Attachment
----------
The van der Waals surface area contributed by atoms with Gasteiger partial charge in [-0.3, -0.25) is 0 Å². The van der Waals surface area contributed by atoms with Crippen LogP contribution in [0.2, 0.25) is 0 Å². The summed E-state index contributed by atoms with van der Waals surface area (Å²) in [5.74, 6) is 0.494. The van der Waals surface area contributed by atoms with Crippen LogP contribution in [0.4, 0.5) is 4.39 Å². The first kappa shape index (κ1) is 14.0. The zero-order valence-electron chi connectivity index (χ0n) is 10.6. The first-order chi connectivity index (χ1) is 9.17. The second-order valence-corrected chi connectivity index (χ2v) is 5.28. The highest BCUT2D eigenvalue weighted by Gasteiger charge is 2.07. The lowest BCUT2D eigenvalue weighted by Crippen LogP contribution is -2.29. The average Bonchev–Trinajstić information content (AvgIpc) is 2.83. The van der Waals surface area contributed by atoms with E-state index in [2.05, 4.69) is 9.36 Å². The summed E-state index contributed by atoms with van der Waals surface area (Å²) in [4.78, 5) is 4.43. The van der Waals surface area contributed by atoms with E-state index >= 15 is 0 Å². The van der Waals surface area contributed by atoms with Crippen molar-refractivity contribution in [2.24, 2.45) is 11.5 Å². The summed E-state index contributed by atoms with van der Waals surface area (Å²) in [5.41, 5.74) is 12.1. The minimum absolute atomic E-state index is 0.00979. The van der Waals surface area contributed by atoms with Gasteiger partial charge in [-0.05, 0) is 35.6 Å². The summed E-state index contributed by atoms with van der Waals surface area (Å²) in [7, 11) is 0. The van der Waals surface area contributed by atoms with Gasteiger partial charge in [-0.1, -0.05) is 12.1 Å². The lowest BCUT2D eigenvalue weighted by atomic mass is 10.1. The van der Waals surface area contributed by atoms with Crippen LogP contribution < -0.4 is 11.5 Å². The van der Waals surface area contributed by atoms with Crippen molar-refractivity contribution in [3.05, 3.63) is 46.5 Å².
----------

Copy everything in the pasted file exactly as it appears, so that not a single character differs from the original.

The van der Waals surface area contributed by atoms with Gasteiger partial charge in [-0.3, -0.25) is 0 Å². The van der Waals surface area contributed by atoms with Crippen LogP contribution in [0.2, 0.25) is 0 Å². The summed E-state index contributed by atoms with van der Waals surface area (Å²) in [5.74, 6) is 0.494. The van der Waals surface area contributed by atoms with Crippen LogP contribution in [0.4, 0.5) is 4.39 Å². The first kappa shape index (κ1) is 14.0. The zero-order valence-electron chi connectivity index (χ0n) is 10.6. The first-order chi connectivity index (χ1) is 9.17. The second-order valence-corrected chi connectivity index (χ2v) is 5.28. The highest BCUT2D eigenvalue weighted by Gasteiger charge is 2.07. The lowest BCUT2D eigenvalue weighted by Crippen LogP contribution is -2.29. The average Bonchev–Trinajstić information content (AvgIpc) is 2.83. The van der Waals surface area contributed by atoms with E-state index in [2.05, 4.69) is 9.36 Å². The summed E-state index contributed by atoms with van der Waals surface area (Å²) in [4.78, 5) is 4.43. The van der Waals surface area contributed by atoms with E-state index >= 15 is 0 Å². The van der Waals surface area contributed by atoms with Crippen molar-refractivity contribution in [2.24, 2.45) is 11.5 Å². The summed E-state index contributed by atoms with van der Waals surface area (Å²) in [5.41, 5.74) is 12.1. The minimum absolute atomic E-state index is 0.00979. The van der Waals surface area contributed by atoms with Gasteiger partial charge in [-0.05, 0) is 35.6 Å². The summed E-state index contributed by atoms with van der Waals surface area (Å²) in [7, 11) is 0. The van der Waals surface area contributed by atoms with Gasteiger partial charge in [-0.1, -0.05) is 12.1 Å². The lowest BCUT2D eigenvalue weighted by atomic mass is 10.1. The van der Waals surface area contributed by atoms with Crippen LogP contribution < -0.4 is 11.5 Å². The van der Waals surface area contributed by atoms with Crippen molar-refractivity contribution in [3.05, 3.63) is 46.5 Å².